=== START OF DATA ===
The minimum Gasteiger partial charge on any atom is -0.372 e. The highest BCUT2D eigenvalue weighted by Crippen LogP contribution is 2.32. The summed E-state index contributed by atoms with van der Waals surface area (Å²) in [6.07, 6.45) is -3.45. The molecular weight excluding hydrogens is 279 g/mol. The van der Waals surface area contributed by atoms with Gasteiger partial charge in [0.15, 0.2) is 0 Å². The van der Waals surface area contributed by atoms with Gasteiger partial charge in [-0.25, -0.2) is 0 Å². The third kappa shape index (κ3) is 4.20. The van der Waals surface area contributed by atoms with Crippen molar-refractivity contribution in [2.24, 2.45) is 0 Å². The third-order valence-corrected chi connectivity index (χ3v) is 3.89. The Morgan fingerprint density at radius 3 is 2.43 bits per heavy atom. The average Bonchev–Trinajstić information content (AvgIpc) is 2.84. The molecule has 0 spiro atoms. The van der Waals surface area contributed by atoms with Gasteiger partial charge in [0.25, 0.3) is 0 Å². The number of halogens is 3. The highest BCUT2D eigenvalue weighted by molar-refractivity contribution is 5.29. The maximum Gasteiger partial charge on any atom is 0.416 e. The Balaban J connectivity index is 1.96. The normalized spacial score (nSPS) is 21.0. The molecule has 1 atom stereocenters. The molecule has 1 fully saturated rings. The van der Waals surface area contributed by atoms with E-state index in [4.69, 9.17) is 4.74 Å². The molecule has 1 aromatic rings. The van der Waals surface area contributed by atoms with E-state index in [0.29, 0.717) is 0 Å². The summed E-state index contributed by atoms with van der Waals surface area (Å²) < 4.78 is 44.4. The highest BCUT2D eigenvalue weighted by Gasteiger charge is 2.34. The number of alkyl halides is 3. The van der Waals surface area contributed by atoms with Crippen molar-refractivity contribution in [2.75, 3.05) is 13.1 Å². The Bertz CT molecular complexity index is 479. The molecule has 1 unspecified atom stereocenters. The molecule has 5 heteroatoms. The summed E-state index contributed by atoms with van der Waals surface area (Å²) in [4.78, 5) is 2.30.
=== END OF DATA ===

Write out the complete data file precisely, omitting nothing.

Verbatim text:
The minimum Gasteiger partial charge on any atom is -0.372 e. The highest BCUT2D eigenvalue weighted by Crippen LogP contribution is 2.32. The summed E-state index contributed by atoms with van der Waals surface area (Å²) in [6.07, 6.45) is -3.45. The molecular weight excluding hydrogens is 279 g/mol. The van der Waals surface area contributed by atoms with Gasteiger partial charge in [0.15, 0.2) is 0 Å². The van der Waals surface area contributed by atoms with Gasteiger partial charge in [-0.25, -0.2) is 0 Å². The third kappa shape index (κ3) is 4.20. The van der Waals surface area contributed by atoms with Crippen molar-refractivity contribution in [2.24, 2.45) is 0 Å². The third-order valence-corrected chi connectivity index (χ3v) is 3.89. The Morgan fingerprint density at radius 3 is 2.43 bits per heavy atom. The average Bonchev–Trinajstić information content (AvgIpc) is 2.84. The molecule has 0 spiro atoms. The van der Waals surface area contributed by atoms with Gasteiger partial charge in [0.25, 0.3) is 0 Å². The number of halogens is 3. The highest BCUT2D eigenvalue weighted by molar-refractivity contribution is 5.29. The maximum Gasteiger partial charge on any atom is 0.416 e. The Balaban J connectivity index is 1.96. The normalized spacial score (nSPS) is 21.0. The molecule has 1 atom stereocenters. The molecule has 1 fully saturated rings. The van der Waals surface area contributed by atoms with E-state index in [4.69, 9.17) is 4.74 Å². The molecule has 1 aromatic rings. The van der Waals surface area contributed by atoms with E-state index in [0.29, 0.717) is 0 Å². The summed E-state index contributed by atoms with van der Waals surface area (Å²) < 4.78 is 44.4. The highest BCUT2D eigenvalue weighted by Gasteiger charge is 2.34. The number of alkyl halides is 3. The van der Waals surface area contributed by atoms with Crippen molar-refractivity contribution in [2.75, 3.05) is 13.1 Å². The Bertz CT molecular complexity index is 479. The molecule has 1 unspecified atom stereocenters. The molecule has 5 heteroatoms. The summed E-state index contributed by atoms with van der Waals surface area (Å²) in [4.78, 5) is 2.30.